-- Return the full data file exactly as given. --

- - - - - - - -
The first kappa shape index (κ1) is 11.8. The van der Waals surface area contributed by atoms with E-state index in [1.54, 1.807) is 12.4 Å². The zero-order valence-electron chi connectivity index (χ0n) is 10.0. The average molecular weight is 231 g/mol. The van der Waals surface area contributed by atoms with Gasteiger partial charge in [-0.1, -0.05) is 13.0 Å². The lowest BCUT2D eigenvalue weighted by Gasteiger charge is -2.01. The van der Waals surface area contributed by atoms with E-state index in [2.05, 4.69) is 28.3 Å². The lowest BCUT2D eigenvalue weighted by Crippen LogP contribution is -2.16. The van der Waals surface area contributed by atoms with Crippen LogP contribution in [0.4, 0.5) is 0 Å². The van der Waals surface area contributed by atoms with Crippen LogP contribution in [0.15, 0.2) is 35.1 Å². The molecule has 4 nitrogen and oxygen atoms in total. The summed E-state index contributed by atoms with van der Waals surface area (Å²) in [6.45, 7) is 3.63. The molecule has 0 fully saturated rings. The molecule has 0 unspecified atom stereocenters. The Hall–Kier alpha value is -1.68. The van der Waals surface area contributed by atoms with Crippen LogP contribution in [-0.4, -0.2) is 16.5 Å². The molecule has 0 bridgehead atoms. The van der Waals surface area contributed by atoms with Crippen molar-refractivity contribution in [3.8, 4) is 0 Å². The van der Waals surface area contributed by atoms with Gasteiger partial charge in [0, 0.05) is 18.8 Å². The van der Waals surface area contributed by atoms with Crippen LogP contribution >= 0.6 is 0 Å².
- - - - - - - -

The first kappa shape index (κ1) is 11.8. The van der Waals surface area contributed by atoms with E-state index in [1.54, 1.807) is 12.4 Å². The zero-order valence-electron chi connectivity index (χ0n) is 10.0. The average molecular weight is 231 g/mol. The van der Waals surface area contributed by atoms with Gasteiger partial charge in [-0.1, -0.05) is 13.0 Å². The lowest BCUT2D eigenvalue weighted by Gasteiger charge is -2.01. The van der Waals surface area contributed by atoms with E-state index in [2.05, 4.69) is 28.3 Å². The lowest BCUT2D eigenvalue weighted by Crippen LogP contribution is -2.16. The van der Waals surface area contributed by atoms with Crippen LogP contribution in [0.4, 0.5) is 0 Å². The van der Waals surface area contributed by atoms with Crippen LogP contribution in [0.15, 0.2) is 35.1 Å². The molecule has 4 nitrogen and oxygen atoms in total. The summed E-state index contributed by atoms with van der Waals surface area (Å²) in [6.45, 7) is 3.63. The molecule has 0 fully saturated rings. The molecule has 0 unspecified atom stereocenters. The Hall–Kier alpha value is -1.68. The van der Waals surface area contributed by atoms with Crippen LogP contribution in [-0.4, -0.2) is 16.5 Å². The molecule has 0 bridgehead atoms. The van der Waals surface area contributed by atoms with Crippen molar-refractivity contribution in [3.8, 4) is 0 Å². The van der Waals surface area contributed by atoms with Gasteiger partial charge in [0, 0.05) is 18.8 Å². The van der Waals surface area contributed by atoms with Crippen LogP contribution >= 0.6 is 0 Å².